The Islamic State terror group has carried out a new series of mass executions of prisoners it considers traitors in a video released on Tuesday in Iraq, dubbed "Hell of the Apostates."
Heavy reported that the video was shot somewhere near Baghdad, the capital of Iraq, and like past IS videos shows scenes of graphic and horrific violence, mixed in with propaganda messages against Western leaders, such as President Barack Obama.
Parts of the video show armed IS fighters leading groups of blindfolded men to pre-dug graves, where they are executed by being shot in the head one by one.
Other segments depict intense fighting between IS jihadis and opposition forces. The radical group has been trying to keep hold of its captured territory across Iraq and Syria, but has faced heavy opposition in the form of U.S.-led airstrikes, and ground troops from regional forces.
The people executed by IS in the latest video are referred to as "sahwat," people who received assistance from the U.S. in the fight against IS' predecessor organization, al-Qaeda in Iraq.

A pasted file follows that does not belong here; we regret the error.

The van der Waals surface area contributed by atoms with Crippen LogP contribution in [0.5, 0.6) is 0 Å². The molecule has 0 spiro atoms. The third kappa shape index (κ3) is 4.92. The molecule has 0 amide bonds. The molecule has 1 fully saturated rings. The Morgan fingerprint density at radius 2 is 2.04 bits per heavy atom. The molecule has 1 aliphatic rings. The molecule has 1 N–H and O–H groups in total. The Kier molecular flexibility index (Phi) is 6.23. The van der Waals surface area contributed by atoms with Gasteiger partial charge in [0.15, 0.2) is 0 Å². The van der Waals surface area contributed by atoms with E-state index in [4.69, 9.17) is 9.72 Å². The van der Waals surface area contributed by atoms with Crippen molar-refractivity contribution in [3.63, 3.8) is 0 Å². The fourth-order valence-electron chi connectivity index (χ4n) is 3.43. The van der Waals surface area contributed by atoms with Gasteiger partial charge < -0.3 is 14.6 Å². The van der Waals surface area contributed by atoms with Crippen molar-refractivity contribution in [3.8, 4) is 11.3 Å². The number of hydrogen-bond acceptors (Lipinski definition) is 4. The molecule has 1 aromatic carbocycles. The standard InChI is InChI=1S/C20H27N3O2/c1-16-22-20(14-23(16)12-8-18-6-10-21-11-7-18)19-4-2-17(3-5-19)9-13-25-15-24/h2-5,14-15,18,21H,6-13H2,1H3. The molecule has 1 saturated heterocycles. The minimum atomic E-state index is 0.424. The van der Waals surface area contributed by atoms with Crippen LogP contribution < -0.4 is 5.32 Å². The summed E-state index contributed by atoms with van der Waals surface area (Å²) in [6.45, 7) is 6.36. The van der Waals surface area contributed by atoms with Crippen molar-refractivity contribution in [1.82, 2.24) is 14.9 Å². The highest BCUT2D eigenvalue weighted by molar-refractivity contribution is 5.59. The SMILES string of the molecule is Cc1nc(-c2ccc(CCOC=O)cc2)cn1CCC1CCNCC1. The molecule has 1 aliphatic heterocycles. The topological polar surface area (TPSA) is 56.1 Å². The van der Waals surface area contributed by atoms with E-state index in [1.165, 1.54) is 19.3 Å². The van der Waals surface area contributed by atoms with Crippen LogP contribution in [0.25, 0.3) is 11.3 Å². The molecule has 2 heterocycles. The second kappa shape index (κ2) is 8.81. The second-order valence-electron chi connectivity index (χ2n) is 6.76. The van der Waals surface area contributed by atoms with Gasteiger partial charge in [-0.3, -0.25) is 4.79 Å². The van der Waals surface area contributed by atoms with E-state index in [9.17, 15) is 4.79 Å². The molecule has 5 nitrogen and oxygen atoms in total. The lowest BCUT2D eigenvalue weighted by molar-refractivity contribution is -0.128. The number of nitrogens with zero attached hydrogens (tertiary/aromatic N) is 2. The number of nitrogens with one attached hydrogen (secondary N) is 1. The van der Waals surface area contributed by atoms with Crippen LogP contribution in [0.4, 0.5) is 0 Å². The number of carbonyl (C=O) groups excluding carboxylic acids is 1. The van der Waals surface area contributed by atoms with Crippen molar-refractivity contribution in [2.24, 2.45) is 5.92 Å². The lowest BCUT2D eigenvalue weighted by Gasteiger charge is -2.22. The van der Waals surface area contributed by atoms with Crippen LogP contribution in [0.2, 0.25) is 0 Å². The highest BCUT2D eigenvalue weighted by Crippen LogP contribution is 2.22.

IS accuses such people of "stabbing it in the back" for taking U.S. assistance and combating Islamic extremism, and has sought to punish and make an example out of them.
Heavy reports that the identities or allegiances of those executed is so far unclear.
The Associates Press and other news outlets have documented dozens of mass graves across Iraq and Syria that have been uncovered, showing that IS fighters have slaughtered thousands of people in their two-year reign of terror.
A big discovery in August identified at least 72 mass graves across newly liberated territory, revealing that many more graves containing great human rights atrocities likely lie within land still held by the jihadist group.
"There's been virtually no effort to systematically document the crimes perpetrated, to preserve the evidence, and to ensure that mass graves are identified and protected," warned Naomi Kikoler of the Holocaust Museum in Washington, D.C.
IS has targeted Christians, Yazidis, and people from several other minority groups that it deems as enemies, which both the U.S. and the U.N. have recognized as an ongoing genocide.
Ziad Awad, the editor of an online publication on Deir el-Zour called The Eye of the City, who is documenting the graves, added: "This is a drop in an ocean of mass graves expected to be discovered in the future in Syria."